36. Meet Associates Online
Why travel to a different city, state, or country for a meeting when you could just meet online? Thanks to modern services, traveling for meetings is quickly becoming a thing of the past, and Google provides a high-quality video/audio chat service – for free! No longer will you need to pay an outside conference center to bring everyone into a call. When adding a new event to your calendar, simply click on the “Add video call” feature to enable video chat. A link will then be created which all attendees can click to join the call.
37. Make Your Calendar Public
Should the need arise for you to share your calendar with the world, you do have the option with Google Calendar to make your calendar public. Simply click the “Make this calendar public” box in the calendar settings. Remember that once you click this box, anyone in the world can access your events. You do have the option, however, to share only your free/busy information.
38. Embed Your Calendar into Your Website
This might be another handy tool if you don’t mind your calendar being viewed publicly. Rather than simply enabling your calendar to become a public calendar, you can embed it right into your website. Click on the “Sharing” tab in your calendar settings. There, you will find an HTML code which you can then paste into your website, which will display your calendar. This feature is particularly helpful for organizations that host public events, like barbecues, car washes, or fundraisers. At a glance, the public can see which events you are hosting and when to determine which ones they would like to attend.
39. Utilize Appointment Slots
Now here’s a good feature for doctors, dentists, lawyers, and other professions where offering consultations is a significant part of the job. The “Appointment slots” feature allows you to set up an appointment for say, Wednesday morning, and those who would like to meet with you can request an appointment during those times without even calling you on the phone. If the slot is booked, then they can easily see that and request a different time. Learn more about this great feature here:
40. Teach Your Calendar to Say “No”
Too busy to keep constant tabs on your calendar? No problem – you can train your calendar to decline events through the use of the “Auto decline” feature (another “Lab” plug-in). To use it, simply create your event, then set it to “Busy (decline invitations)”. Now, if someone tries to book you for that time slot, his or her invitation will automatically be declined. This is particularly helpful when you want to block out lunch or after-hours time slots.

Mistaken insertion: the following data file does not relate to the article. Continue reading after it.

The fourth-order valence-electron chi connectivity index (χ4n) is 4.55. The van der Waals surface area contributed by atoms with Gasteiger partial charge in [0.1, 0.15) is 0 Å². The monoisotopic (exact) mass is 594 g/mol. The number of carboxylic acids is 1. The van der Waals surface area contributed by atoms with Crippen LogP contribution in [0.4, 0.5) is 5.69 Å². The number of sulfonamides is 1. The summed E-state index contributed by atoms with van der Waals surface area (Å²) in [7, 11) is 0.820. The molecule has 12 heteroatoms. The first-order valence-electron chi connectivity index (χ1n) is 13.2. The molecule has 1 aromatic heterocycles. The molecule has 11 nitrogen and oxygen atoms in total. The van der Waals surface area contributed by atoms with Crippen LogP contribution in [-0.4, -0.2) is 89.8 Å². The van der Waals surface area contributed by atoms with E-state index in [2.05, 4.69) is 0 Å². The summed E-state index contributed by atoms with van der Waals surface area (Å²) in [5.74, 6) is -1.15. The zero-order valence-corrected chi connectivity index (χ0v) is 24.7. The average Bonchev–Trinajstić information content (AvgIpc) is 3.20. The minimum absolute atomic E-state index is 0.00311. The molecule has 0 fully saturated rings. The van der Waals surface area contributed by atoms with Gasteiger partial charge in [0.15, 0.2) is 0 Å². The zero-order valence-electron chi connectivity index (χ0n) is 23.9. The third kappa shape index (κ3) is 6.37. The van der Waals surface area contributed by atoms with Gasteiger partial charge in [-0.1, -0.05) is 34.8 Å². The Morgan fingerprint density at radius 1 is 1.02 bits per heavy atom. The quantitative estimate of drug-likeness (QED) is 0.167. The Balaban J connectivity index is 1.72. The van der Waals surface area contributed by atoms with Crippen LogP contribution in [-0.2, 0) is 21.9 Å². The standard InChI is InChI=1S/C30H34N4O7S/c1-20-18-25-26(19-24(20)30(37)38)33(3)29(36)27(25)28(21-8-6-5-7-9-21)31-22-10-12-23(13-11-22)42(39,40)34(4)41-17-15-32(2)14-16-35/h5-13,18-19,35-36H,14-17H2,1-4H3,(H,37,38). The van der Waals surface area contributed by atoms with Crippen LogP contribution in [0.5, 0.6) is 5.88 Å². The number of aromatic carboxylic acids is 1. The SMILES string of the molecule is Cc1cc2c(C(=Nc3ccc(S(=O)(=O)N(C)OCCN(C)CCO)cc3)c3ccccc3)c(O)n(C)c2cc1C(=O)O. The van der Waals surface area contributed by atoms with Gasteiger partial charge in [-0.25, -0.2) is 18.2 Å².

41. Manipulate Date and Time Formats
If the default date and time formats are just not doing it for you, you can adjust them at any point via the calendar’s settings. Here you can choose whether you’d rather see the day, year, or month appear first in the date, and if you would rather view the standard or military time format.
42. Color-Code Your Separate Calendars
Color-coding can be a powerful tool in both keeping yourself organized and remembering what is scheduled to take place and when. Give each of your separate calendars its own color in order to get a better and faster overview of the events you have scheduled. At a glance, you can quickly see which event belongs to which calendar. For instance, you could keep everything work-related in blue, but everything related to your side project in brown. That way, you know that if something in blue pops up, you should probably tend to it right away, while if something in brown pops up, you know that it’s probably not as urgent as the blue pop-ups (even if you would rather tend to your side project at that moment).